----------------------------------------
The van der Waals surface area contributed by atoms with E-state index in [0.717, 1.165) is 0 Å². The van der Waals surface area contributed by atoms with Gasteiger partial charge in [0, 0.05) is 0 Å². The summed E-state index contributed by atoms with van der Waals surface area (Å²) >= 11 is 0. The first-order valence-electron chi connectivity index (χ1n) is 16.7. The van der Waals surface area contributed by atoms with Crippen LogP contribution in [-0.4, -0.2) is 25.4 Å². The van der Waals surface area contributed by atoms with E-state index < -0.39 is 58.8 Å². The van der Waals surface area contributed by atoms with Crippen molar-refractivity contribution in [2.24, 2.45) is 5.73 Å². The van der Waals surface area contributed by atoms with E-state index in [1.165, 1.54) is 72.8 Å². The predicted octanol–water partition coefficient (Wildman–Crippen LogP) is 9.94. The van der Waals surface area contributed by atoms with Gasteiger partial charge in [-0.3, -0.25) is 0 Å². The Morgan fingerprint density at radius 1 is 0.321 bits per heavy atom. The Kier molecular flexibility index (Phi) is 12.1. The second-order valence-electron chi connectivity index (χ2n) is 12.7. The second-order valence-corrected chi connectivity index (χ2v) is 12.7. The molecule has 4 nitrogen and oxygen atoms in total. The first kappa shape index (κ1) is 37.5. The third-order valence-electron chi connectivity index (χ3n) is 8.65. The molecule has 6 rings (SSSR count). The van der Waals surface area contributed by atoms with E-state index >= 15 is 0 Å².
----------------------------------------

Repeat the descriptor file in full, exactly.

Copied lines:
The van der Waals surface area contributed by atoms with E-state index in [0.717, 1.165) is 0 Å². The van der Waals surface area contributed by atoms with Gasteiger partial charge in [0, 0.05) is 0 Å². The summed E-state index contributed by atoms with van der Waals surface area (Å²) >= 11 is 0. The first-order valence-electron chi connectivity index (χ1n) is 16.7. The van der Waals surface area contributed by atoms with Crippen LogP contribution in [-0.4, -0.2) is 25.4 Å². The van der Waals surface area contributed by atoms with E-state index < -0.39 is 58.8 Å². The van der Waals surface area contributed by atoms with Crippen molar-refractivity contribution in [2.24, 2.45) is 5.73 Å². The van der Waals surface area contributed by atoms with E-state index in [1.165, 1.54) is 72.8 Å². The predicted octanol–water partition coefficient (Wildman–Crippen LogP) is 9.94. The van der Waals surface area contributed by atoms with Gasteiger partial charge in [-0.3, -0.25) is 0 Å². The Morgan fingerprint density at radius 1 is 0.321 bits per heavy atom. The Kier molecular flexibility index (Phi) is 12.1. The second-order valence-electron chi connectivity index (χ2n) is 12.7. The second-order valence-corrected chi connectivity index (χ2v) is 12.7. The molecule has 4 nitrogen and oxygen atoms in total. The first kappa shape index (κ1) is 37.5. The third-order valence-electron chi connectivity index (χ3n) is 8.65. The molecule has 6 rings (SSSR count). The van der Waals surface area contributed by atoms with E-state index >= 15 is 0 Å².